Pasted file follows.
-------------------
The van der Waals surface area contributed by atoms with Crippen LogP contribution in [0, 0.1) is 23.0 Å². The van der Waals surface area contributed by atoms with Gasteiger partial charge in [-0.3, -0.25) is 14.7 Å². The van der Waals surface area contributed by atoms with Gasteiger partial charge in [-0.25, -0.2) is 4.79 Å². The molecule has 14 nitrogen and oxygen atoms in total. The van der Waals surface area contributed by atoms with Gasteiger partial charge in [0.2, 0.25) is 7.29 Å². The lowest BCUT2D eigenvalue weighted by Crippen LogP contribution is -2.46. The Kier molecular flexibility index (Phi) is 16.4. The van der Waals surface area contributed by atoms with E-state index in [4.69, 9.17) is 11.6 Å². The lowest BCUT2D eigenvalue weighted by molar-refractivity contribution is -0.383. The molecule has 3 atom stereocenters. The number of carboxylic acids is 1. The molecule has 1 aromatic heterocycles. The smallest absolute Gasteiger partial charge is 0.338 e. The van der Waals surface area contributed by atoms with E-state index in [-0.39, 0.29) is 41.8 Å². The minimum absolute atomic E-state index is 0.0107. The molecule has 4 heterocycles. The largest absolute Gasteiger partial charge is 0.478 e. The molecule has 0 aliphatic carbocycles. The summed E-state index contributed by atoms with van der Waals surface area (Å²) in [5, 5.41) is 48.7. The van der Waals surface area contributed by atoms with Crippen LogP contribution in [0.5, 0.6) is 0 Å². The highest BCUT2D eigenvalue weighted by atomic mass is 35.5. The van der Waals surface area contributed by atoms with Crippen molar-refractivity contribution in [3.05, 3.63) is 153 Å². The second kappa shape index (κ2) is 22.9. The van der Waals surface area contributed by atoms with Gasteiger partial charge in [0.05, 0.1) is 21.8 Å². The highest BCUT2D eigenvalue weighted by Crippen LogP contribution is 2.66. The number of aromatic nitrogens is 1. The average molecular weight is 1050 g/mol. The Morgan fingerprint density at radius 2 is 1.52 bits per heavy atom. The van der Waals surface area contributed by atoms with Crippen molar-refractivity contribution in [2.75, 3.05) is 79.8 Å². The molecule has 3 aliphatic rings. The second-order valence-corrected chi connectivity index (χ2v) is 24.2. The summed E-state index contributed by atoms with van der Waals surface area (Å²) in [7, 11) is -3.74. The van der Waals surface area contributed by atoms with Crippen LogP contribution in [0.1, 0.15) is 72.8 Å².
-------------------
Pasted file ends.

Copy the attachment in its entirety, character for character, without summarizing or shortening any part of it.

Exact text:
The van der Waals surface area contributed by atoms with Crippen LogP contribution in [0, 0.1) is 23.0 Å². The van der Waals surface area contributed by atoms with Gasteiger partial charge in [-0.3, -0.25) is 14.7 Å². The van der Waals surface area contributed by atoms with Gasteiger partial charge in [-0.25, -0.2) is 4.79 Å². The molecule has 14 nitrogen and oxygen atoms in total. The van der Waals surface area contributed by atoms with Gasteiger partial charge in [0.2, 0.25) is 7.29 Å². The lowest BCUT2D eigenvalue weighted by Crippen LogP contribution is -2.46. The Kier molecular flexibility index (Phi) is 16.4. The van der Waals surface area contributed by atoms with E-state index in [4.69, 9.17) is 11.6 Å². The lowest BCUT2D eigenvalue weighted by molar-refractivity contribution is -0.383. The molecule has 3 atom stereocenters. The number of carboxylic acids is 1. The molecule has 1 aromatic heterocycles. The smallest absolute Gasteiger partial charge is 0.338 e. The van der Waals surface area contributed by atoms with E-state index in [-0.39, 0.29) is 41.8 Å². The minimum absolute atomic E-state index is 0.0107. The molecule has 4 heterocycles. The largest absolute Gasteiger partial charge is 0.478 e. The molecule has 0 aliphatic carbocycles. The summed E-state index contributed by atoms with van der Waals surface area (Å²) in [5, 5.41) is 48.7. The van der Waals surface area contributed by atoms with Crippen LogP contribution in [0.5, 0.6) is 0 Å². The highest BCUT2D eigenvalue weighted by atomic mass is 35.5. The van der Waals surface area contributed by atoms with Crippen molar-refractivity contribution in [3.05, 3.63) is 153 Å². The second kappa shape index (κ2) is 22.9. The van der Waals surface area contributed by atoms with Gasteiger partial charge in [0.05, 0.1) is 21.8 Å². The highest BCUT2D eigenvalue weighted by Crippen LogP contribution is 2.66. The number of aromatic nitrogens is 1. The average molecular weight is 1050 g/mol. The Morgan fingerprint density at radius 2 is 1.52 bits per heavy atom. The van der Waals surface area contributed by atoms with Crippen molar-refractivity contribution in [2.75, 3.05) is 79.8 Å². The molecule has 3 aliphatic rings. The second-order valence-corrected chi connectivity index (χ2v) is 24.2. The summed E-state index contributed by atoms with van der Waals surface area (Å²) in [7, 11) is -3.74. The van der Waals surface area contributed by atoms with Crippen LogP contribution in [0.1, 0.15) is 72.8 Å².